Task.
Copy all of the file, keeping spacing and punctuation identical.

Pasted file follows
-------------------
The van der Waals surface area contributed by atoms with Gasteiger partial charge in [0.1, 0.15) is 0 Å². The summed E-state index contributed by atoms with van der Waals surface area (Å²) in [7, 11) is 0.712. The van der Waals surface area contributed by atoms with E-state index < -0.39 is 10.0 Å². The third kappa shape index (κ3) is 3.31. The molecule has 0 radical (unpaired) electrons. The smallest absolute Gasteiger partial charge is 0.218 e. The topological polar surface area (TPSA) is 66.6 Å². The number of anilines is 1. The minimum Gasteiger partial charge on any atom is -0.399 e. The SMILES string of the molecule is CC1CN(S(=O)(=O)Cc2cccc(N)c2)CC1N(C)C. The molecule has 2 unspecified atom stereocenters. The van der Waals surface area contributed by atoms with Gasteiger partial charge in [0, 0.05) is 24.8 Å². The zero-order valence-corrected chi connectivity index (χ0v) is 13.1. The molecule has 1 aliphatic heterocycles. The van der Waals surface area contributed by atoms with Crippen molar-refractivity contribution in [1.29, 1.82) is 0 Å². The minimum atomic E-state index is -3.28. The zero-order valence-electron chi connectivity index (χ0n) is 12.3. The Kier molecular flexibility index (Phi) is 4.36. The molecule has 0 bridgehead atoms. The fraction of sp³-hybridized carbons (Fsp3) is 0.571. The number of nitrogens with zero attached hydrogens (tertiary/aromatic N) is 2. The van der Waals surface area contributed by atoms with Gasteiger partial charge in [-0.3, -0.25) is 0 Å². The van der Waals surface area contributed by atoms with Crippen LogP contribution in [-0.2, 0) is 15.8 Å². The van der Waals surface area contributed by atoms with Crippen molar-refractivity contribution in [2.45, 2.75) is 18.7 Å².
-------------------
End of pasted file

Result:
The van der Waals surface area contributed by atoms with Gasteiger partial charge in [0.1, 0.15) is 0 Å². The summed E-state index contributed by atoms with van der Waals surface area (Å²) in [7, 11) is 0.712. The van der Waals surface area contributed by atoms with E-state index < -0.39 is 10.0 Å². The third kappa shape index (κ3) is 3.31. The molecule has 0 radical (unpaired) electrons. The smallest absolute Gasteiger partial charge is 0.218 e. The topological polar surface area (TPSA) is 66.6 Å². The number of anilines is 1. The minimum Gasteiger partial charge on any atom is -0.399 e. The SMILES string of the molecule is CC1CN(S(=O)(=O)Cc2cccc(N)c2)CC1N(C)C. The molecule has 2 unspecified atom stereocenters. The van der Waals surface area contributed by atoms with Gasteiger partial charge in [0, 0.05) is 24.8 Å². The zero-order valence-corrected chi connectivity index (χ0v) is 13.1. The molecule has 1 aliphatic heterocycles. The van der Waals surface area contributed by atoms with Crippen molar-refractivity contribution in [1.29, 1.82) is 0 Å². The minimum atomic E-state index is -3.28. The zero-order valence-electron chi connectivity index (χ0n) is 12.3. The Kier molecular flexibility index (Phi) is 4.36. The molecule has 0 bridgehead atoms. The fraction of sp³-hybridized carbons (Fsp3) is 0.571. The number of nitrogens with zero attached hydrogens (tertiary/aromatic N) is 2. The van der Waals surface area contributed by atoms with Gasteiger partial charge in [-0.3, -0.25) is 0 Å². The van der Waals surface area contributed by atoms with Crippen LogP contribution in [-0.2, 0) is 15.8 Å². The van der Waals surface area contributed by atoms with Crippen molar-refractivity contribution in [2.45, 2.75) is 18.7 Å².